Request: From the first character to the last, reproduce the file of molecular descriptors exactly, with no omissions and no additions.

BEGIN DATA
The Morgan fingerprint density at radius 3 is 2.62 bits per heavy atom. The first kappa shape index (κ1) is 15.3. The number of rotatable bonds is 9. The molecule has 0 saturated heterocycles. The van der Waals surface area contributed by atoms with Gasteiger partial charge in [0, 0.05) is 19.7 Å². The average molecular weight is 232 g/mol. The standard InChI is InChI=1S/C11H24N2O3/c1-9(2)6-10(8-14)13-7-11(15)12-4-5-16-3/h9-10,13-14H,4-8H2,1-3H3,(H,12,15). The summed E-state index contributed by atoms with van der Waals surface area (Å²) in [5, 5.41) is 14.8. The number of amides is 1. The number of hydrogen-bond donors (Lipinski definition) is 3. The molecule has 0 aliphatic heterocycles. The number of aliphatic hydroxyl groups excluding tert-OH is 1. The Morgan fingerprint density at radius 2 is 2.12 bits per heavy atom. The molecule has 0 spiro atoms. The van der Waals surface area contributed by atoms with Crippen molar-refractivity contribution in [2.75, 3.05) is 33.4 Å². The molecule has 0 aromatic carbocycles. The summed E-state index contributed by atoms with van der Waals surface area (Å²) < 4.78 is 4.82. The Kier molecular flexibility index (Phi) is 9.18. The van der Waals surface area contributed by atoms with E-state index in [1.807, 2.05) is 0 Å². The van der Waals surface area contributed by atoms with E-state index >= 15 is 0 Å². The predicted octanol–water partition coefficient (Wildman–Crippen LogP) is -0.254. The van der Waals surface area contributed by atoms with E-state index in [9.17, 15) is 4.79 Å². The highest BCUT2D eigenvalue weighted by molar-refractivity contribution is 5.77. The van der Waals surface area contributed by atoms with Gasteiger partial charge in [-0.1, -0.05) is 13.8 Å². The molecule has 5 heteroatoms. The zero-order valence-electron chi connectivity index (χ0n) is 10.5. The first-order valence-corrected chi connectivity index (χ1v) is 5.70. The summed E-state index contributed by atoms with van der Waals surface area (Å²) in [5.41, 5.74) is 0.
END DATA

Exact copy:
The Morgan fingerprint density at radius 3 is 2.62 bits per heavy atom. The first kappa shape index (κ1) is 15.3. The number of rotatable bonds is 9. The molecule has 0 saturated heterocycles. The van der Waals surface area contributed by atoms with Gasteiger partial charge in [0, 0.05) is 19.7 Å². The average molecular weight is 232 g/mol. The standard InChI is InChI=1S/C11H24N2O3/c1-9(2)6-10(8-14)13-7-11(15)12-4-5-16-3/h9-10,13-14H,4-8H2,1-3H3,(H,12,15). The summed E-state index contributed by atoms with van der Waals surface area (Å²) in [5, 5.41) is 14.8. The number of amides is 1. The number of hydrogen-bond donors (Lipinski definition) is 3. The molecule has 0 aliphatic heterocycles. The number of aliphatic hydroxyl groups excluding tert-OH is 1. The Morgan fingerprint density at radius 2 is 2.12 bits per heavy atom. The molecule has 0 spiro atoms. The van der Waals surface area contributed by atoms with Crippen molar-refractivity contribution in [2.75, 3.05) is 33.4 Å². The molecule has 0 aromatic carbocycles. The summed E-state index contributed by atoms with van der Waals surface area (Å²) < 4.78 is 4.82. The Kier molecular flexibility index (Phi) is 9.18. The van der Waals surface area contributed by atoms with E-state index in [1.807, 2.05) is 0 Å². The van der Waals surface area contributed by atoms with E-state index >= 15 is 0 Å². The predicted octanol–water partition coefficient (Wildman–Crippen LogP) is -0.254. The van der Waals surface area contributed by atoms with E-state index in [9.17, 15) is 4.79 Å². The highest BCUT2D eigenvalue weighted by molar-refractivity contribution is 5.77. The van der Waals surface area contributed by atoms with Gasteiger partial charge in [-0.1, -0.05) is 13.8 Å². The molecule has 5 heteroatoms. The zero-order valence-electron chi connectivity index (χ0n) is 10.5. The first-order valence-corrected chi connectivity index (χ1v) is 5.70. The summed E-state index contributed by atoms with van der Waals surface area (Å²) in [5.41, 5.74) is 0.